A guest blog by Dr. Rodney Sharkey
“Ways of Being” is a workshop, led by associate professor Rodney Sharkey, and put together by Humanities faculty at Weill Cornell Medicine-Qatar (WCM-Q) for the Continuing Professional Development (CPD) wing with a view to offering healthcare practitioners in Doha increased knowledge of drama and dramatic practice. Expert faculty in the field of drama and performance, Psychiatry, and Primary care met and discussed the current status of knowledge and competence in the field of drama in Qatar. Based on this discussion a detailed questionnaire was generated and sent to potentially interested attendees from the CPD mailing list, with 64 respondents. Responses indicated wide gaps in knowledge of drama and its medical benefits at both the theoretical and practical level.
So “Ways of Being,” taking place on Saturday April 6th at the WCM-Q campus in Doha, will propose that the history of stage drama provides a rich mimetic and emotional repository for the healthcare professional to mine towards establishing the type of performance knowledge that can enhance the clinical setting. Attendees from primary health care facilities, in addition to WCM-Q students, will be introduced to the history of drama and performance and the role of drama in social life.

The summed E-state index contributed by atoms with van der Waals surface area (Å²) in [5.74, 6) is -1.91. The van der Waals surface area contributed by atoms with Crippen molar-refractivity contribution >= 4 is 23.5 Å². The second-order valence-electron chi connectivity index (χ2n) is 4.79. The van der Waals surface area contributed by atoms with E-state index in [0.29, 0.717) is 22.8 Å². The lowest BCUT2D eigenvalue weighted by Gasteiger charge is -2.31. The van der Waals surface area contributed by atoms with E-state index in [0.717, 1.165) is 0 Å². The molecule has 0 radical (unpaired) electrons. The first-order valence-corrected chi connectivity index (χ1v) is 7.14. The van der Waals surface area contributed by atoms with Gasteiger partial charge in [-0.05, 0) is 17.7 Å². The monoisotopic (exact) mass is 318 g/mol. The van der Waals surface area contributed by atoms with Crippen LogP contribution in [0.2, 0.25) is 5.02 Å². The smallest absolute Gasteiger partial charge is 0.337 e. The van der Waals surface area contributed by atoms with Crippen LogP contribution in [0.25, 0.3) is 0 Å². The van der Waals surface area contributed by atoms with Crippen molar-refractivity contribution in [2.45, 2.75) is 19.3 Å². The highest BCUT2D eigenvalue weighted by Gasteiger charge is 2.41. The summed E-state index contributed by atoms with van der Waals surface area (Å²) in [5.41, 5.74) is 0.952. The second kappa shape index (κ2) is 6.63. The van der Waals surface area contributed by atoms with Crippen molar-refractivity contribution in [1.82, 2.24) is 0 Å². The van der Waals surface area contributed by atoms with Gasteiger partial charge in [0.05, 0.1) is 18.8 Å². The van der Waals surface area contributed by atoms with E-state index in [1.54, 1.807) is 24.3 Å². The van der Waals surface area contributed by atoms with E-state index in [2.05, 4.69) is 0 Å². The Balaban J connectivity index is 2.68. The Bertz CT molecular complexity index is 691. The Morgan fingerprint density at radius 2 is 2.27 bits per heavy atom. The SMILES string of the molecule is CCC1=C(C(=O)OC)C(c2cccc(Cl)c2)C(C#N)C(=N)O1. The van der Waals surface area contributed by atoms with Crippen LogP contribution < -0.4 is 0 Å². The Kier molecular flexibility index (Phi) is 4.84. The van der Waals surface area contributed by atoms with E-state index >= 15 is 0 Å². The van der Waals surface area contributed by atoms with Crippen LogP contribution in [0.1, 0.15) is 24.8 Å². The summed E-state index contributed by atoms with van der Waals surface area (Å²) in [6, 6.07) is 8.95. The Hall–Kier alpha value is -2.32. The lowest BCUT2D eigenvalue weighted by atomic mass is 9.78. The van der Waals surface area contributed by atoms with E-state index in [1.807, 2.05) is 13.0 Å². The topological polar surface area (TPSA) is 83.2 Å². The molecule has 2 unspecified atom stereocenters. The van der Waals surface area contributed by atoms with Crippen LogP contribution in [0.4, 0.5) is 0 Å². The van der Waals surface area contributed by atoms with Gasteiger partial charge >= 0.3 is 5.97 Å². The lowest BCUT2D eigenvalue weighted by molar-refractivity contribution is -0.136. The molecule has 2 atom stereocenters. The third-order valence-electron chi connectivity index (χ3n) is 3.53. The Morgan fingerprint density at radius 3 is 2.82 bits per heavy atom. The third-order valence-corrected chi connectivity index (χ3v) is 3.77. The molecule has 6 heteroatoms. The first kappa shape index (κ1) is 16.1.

After taking the workshop, participants will be able to identify the genre characteristics of both comedy and tragedy, explain the three key features of Aristotle’s Poetics, and apply this knowledge to medical practice. After this session participants will also be able to interpret dramatic readings for catharsis value relevant to medical practice (as a result of close analysis of scenes from Shakespeare) and also able to identify unspoken emotional resonances in interpersonal communication. They will learn the last skill as a result of understanding how actors use personal experience in method acting paradigms. There will also be a physical theatre workshop during which participants will learn to distinguish between open and closed body language. In this way we will experiment with actor training with a view towards creating better patient outcomes in the clinical setting.
Finally the workshop will consider the scripts, roles and performances that overlap between everyday life and medical practice, exploring whether empathy can be taught and whether developing an empathetic imagination leads to more empathetic behavior.
A further blog entry will reflect on the workshop after the event.
Image: Spitzweg C. The Poor Poet. Munich: Neue Pinakothek; 1839.